Camp is right around the corner. Are you – and your kid – ready?
In the weeks leading up to departure for sleep-away camp, parents tend to focus most on the physical preparations. Making sure you have the clothing and supplies listed on the camp’s packing list, completing all of the necessary forms, and figuring out the location of that darn bus stop are tasks that seem foremost.
I’ve written tips and reminders to make these tasks go more smoothly and help avoid night-before-camp panic attacks. Specifically, I’ve advised parents to:
• Order clothing labels early (I recommend the stick-on kind!)
• Look at the packing list (some items may be hard to find this time of year)
• Make an appointment for your child’s physical (if the camp requires the doctor to complete a physical examination form)
• Plan for some down time (make sure your calendar isn’t so full leading up to camp so that your child won’t be exhausted before he/she leaves!)
• If your camp has an online system where photos are uploaded, figure out how to use it before your camper leaves.
But there’s an emotional component to getting ready for camp that is equally important. How are you feeling about your child being away from you for a week (or longer in the case of many traditional camps)? How is your child doing with pre-camp nerves? Are either of you second-guessing the decision to go to camp this summer?
You’re not alone. All parents – even ones like me who have years of experience sending children off to camp and other adventures away from us – can’t help but have some fears and worries before letting our children go to a new place on their own.
Countdown to Camp: How to Get Yourself and Your Kid Ready!
Here are some ideas for helping you and your camper get emotionally ready for being apart this summer:
You’re nervous. Your kid’s nervous. But your child needs to hear from you that you are confident in their ability to have a great experience at camp. Don’t let them overhear you say to a friend, “I’m just not sure if she’s ready for camp.” It’s okay to let your child know that it may be challenging at times, but that you are confident he will be fine at camp. If you have an especially anxious camper, you may want to read my post Messages for an Anxious Camper.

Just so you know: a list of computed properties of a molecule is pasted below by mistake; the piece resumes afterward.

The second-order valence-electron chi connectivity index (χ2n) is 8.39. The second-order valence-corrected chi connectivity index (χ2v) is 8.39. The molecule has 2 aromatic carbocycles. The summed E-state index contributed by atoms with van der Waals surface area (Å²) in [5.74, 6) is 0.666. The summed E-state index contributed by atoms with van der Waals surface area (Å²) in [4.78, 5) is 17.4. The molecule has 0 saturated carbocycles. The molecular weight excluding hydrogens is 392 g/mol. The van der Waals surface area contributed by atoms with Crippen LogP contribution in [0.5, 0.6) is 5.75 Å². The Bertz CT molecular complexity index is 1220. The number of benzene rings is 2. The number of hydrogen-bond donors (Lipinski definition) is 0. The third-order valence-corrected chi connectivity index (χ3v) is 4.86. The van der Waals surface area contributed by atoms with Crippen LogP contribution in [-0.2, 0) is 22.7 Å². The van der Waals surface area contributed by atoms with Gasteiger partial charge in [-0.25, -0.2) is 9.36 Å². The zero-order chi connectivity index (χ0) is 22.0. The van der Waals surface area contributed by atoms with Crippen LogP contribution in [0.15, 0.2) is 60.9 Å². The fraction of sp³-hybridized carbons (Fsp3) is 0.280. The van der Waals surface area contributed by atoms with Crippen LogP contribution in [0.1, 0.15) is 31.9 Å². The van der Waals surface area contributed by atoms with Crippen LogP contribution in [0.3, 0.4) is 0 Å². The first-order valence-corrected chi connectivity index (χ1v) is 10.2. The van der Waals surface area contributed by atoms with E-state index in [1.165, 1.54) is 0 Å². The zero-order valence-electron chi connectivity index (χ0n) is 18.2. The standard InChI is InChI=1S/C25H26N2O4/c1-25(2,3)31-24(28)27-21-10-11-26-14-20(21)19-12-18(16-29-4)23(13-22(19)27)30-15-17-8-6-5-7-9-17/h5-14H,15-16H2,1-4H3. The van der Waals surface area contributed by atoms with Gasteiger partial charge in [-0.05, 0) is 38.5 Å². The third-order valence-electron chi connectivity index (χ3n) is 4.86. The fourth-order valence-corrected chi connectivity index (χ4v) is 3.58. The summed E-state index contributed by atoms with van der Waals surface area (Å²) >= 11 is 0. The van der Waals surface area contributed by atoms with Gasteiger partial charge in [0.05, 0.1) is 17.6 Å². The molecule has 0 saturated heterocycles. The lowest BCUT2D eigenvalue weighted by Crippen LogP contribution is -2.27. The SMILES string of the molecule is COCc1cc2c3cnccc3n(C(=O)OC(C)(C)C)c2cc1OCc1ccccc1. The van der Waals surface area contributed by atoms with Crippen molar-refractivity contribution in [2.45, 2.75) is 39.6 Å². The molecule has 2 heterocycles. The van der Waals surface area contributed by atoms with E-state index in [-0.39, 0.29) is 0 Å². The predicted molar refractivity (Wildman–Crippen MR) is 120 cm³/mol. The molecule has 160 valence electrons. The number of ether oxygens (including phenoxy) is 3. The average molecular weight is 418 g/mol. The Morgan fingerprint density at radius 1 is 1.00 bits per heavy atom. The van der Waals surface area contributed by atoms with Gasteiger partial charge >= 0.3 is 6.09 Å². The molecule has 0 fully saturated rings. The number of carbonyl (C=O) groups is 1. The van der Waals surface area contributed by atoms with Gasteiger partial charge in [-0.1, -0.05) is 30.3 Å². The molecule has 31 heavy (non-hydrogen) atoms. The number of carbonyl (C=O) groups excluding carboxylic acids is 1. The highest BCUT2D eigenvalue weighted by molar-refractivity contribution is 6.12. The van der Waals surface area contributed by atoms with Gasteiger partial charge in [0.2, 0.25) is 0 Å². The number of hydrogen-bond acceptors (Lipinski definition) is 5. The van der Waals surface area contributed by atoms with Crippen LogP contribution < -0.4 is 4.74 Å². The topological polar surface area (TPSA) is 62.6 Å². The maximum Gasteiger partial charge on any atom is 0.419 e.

Focus on the excitement
Remember back when you signed up for camp months ago? Look at the pictures and videos from the camp again and talk about what your camper is most looking forward to. Let your camper know that you wish you could go do some of those fun things yourself. Do you have a family friend who’s been to the camp? Invite them over to share their stories!
Talk about homesickness
Some kids are blind-sided by feelings of homesickness when they get to camp. Talking about it with parents ahead of time can be helpful, because kids then know that it’s okay for them to have those feelings. By normalizing feelings of homesickness, you will help your child understand that it’s okay to feel that way AND that you know they will be able to overcome those feelings and have fun.
Talk about how you’ll communicate
Many camps don’t allow campers to have their phones or other devices at camp. Being unplugged, I believe, is one of the most awesome things about being a camper. But this may be — for both of you — the first time you have had the digital connection of a phone to stay in touch via text and calls. Talk about how you WILL communicate while your child is at camp. Will you be writing postcards and letters to each other? Talk about how much you’ll look forward to checking the mailbox each day!
Each child is different in how they approach sleep-away camp. Some seven year olds jump on the bus to camp, barely looking back at parents. Others are visibly nervous and upset as they say their good-byes. As a parent, acknowledge your child’s feelings and let them know that you’ll be rooting for them at home. A wave and a smile should be the last thing they see, so hold your tears until after the bus has pulled away!
Audrey Monke has been a summer camp director for more than 30 years. She writes about summer camp and parenting at Sunshine Parenting and has a forthcoming book, Happy Camper, about parenting secrets she’s learned at summer camp. Visit her website for more articles and information about camp, including how to decide the best age for your child to go to camp!
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